• For operating leases, while the subsequent accretion is also based on an effective interest rate, the right-of-use asset is reduced in such a way that the cost of the lease is allocated over the lease term on a generally straight-line basis. Therefore, the new lease standard will generally result in a constant annual cost.
The new lease standard can have a significant effect on the balance sheet, even if the effect on the income statement is minimal. The new lease standard can have other deferred tax implications as well, including:

  • Valuation allowances may be affected because of the changes to recorded deferred tax assets, changes to recorded deferred tax liabilities and the pattern of reversal of the book-to-tax differences arising under the new standard.
  • Taxpayers may have to revisit tax planning strategies involving deferred tax assets. For example, many sale and leaseback transactions involving real estate that would not have qualified for sale and leaseback accounting under the old standard now may qualify, while such transactions involving assets other than real estate may no longer qualify for sale and leaseback accounting.
  • To the extent that the tax department has not reviewed the leases, there could exist potentially missed book versus tax treatment differences related to items such as:
  • Tenant allowances
  • Deduction of rental payments
  • Acquisition costs
  • Certain leasehold termination payments
  • Lease classification as either a true lease or a sale/finance lease

2. State income tax apportionment If your company has corporate income tax nexus in states that continue to use a property factor as a component in apportioning taxable income to their state, the computation of the property factor may be affected to the extent that the property factor is computed based on the GAAP basis of property. Some states also use a multiple of rent expense (generally, eight times annual rent) in the property factor. If the rent expense is based on the amount reported for GAAP purposes, that amount may change under the new standard. Your company’s overall effective state tax rate could change, if your company is affected by these apportionment issues.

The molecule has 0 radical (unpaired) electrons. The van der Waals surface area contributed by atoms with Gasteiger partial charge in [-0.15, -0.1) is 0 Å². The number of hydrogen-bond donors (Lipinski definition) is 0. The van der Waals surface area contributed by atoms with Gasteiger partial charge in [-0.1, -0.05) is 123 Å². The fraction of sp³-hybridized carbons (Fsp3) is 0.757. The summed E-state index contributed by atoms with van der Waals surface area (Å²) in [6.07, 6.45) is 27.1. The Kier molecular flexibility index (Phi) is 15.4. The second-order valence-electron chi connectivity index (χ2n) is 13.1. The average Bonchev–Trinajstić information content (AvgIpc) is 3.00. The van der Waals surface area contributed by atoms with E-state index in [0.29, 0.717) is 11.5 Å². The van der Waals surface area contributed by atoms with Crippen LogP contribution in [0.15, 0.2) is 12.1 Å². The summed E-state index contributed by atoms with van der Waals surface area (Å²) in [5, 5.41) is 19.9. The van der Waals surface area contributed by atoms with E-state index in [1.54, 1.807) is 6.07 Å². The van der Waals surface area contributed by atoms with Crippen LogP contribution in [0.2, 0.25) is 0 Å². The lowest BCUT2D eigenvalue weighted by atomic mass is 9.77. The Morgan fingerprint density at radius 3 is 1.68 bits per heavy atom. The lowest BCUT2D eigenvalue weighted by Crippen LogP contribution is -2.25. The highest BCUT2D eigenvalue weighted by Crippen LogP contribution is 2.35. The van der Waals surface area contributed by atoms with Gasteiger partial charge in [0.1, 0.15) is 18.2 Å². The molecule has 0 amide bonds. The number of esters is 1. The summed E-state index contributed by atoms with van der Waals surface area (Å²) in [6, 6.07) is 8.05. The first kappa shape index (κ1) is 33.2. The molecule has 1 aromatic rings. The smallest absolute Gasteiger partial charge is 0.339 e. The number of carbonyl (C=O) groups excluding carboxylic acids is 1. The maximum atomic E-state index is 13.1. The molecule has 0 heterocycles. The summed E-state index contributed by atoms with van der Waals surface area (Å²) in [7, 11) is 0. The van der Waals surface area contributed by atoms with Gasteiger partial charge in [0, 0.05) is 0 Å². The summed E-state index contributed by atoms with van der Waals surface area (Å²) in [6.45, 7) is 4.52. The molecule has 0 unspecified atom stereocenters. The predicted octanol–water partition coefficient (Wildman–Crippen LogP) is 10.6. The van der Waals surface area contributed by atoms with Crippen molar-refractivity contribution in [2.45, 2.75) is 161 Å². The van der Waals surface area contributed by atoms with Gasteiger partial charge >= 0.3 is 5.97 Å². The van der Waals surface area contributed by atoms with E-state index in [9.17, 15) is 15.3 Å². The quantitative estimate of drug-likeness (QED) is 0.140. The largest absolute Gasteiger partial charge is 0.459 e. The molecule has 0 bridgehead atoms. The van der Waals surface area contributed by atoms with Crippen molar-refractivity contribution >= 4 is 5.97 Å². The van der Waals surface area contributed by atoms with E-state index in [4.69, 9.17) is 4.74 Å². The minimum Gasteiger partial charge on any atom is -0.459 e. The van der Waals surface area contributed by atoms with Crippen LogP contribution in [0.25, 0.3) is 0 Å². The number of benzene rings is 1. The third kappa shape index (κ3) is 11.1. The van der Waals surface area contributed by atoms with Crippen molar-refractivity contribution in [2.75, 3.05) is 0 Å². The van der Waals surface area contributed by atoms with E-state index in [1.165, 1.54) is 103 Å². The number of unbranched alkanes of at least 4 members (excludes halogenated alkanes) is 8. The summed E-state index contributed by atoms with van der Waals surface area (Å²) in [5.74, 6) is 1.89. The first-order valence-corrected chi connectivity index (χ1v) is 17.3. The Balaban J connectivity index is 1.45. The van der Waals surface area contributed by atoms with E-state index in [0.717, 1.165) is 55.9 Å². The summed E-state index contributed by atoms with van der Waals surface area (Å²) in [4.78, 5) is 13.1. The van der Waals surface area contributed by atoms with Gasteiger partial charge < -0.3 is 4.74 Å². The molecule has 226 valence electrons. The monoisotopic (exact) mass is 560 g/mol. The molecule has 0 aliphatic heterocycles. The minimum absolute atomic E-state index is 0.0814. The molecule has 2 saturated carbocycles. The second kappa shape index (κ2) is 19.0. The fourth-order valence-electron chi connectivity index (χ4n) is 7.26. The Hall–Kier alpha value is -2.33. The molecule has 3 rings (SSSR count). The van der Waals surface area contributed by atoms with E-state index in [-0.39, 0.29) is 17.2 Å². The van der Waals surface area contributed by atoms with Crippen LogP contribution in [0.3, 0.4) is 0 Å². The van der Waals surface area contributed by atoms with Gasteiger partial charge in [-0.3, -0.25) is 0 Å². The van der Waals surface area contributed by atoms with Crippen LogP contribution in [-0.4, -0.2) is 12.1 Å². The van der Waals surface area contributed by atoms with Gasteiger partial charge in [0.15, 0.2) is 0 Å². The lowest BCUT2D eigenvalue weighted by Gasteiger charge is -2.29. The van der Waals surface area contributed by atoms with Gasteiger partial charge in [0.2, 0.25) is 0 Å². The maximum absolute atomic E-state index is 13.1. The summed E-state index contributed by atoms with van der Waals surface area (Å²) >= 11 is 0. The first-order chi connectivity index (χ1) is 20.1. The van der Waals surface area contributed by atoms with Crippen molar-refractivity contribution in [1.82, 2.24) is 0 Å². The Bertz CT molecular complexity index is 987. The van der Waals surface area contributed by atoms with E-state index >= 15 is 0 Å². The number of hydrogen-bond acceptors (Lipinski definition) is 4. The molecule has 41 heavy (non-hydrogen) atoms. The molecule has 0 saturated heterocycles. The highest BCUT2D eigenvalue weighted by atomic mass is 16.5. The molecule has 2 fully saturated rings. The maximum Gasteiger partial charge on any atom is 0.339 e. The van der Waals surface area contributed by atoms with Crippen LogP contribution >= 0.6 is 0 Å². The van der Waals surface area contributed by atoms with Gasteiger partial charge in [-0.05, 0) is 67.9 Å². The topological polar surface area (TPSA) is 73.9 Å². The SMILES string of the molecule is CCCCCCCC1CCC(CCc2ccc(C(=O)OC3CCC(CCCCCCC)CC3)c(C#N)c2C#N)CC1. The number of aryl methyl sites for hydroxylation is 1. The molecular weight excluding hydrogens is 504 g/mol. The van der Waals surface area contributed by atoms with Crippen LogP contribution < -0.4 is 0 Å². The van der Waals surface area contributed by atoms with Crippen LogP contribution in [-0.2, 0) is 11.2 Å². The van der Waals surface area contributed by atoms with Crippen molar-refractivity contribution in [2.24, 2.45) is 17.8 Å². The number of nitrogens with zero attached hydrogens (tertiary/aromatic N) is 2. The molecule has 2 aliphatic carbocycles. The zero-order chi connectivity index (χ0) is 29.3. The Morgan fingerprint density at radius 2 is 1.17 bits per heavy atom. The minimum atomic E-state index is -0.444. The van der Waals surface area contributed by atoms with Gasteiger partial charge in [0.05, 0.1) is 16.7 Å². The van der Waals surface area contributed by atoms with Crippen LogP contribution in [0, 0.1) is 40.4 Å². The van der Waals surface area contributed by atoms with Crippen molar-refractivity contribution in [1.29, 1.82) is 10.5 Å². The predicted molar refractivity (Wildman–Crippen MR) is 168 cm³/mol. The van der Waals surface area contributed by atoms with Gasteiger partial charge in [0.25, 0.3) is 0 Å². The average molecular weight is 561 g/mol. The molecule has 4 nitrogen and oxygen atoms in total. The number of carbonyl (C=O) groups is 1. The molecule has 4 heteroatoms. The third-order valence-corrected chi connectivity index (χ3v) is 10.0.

3. Franchise, net worth and similar taxes If your company does business in jurisdictions that impose franchise, net worth or similar taxes, which are often based on the net worth (shareholders’ equity) of the company, the recognition in the balance sheet required under the new standard may change your company’s net worth due to required adjustments for debt, which would affect the amount of tax you owe. Other jurisdictions base the franchise tax on the amount of assets a taxpayer has in the state. In these states, your company’s franchise tax obligation may be affected by the right-of-use assets recorded under the new standard.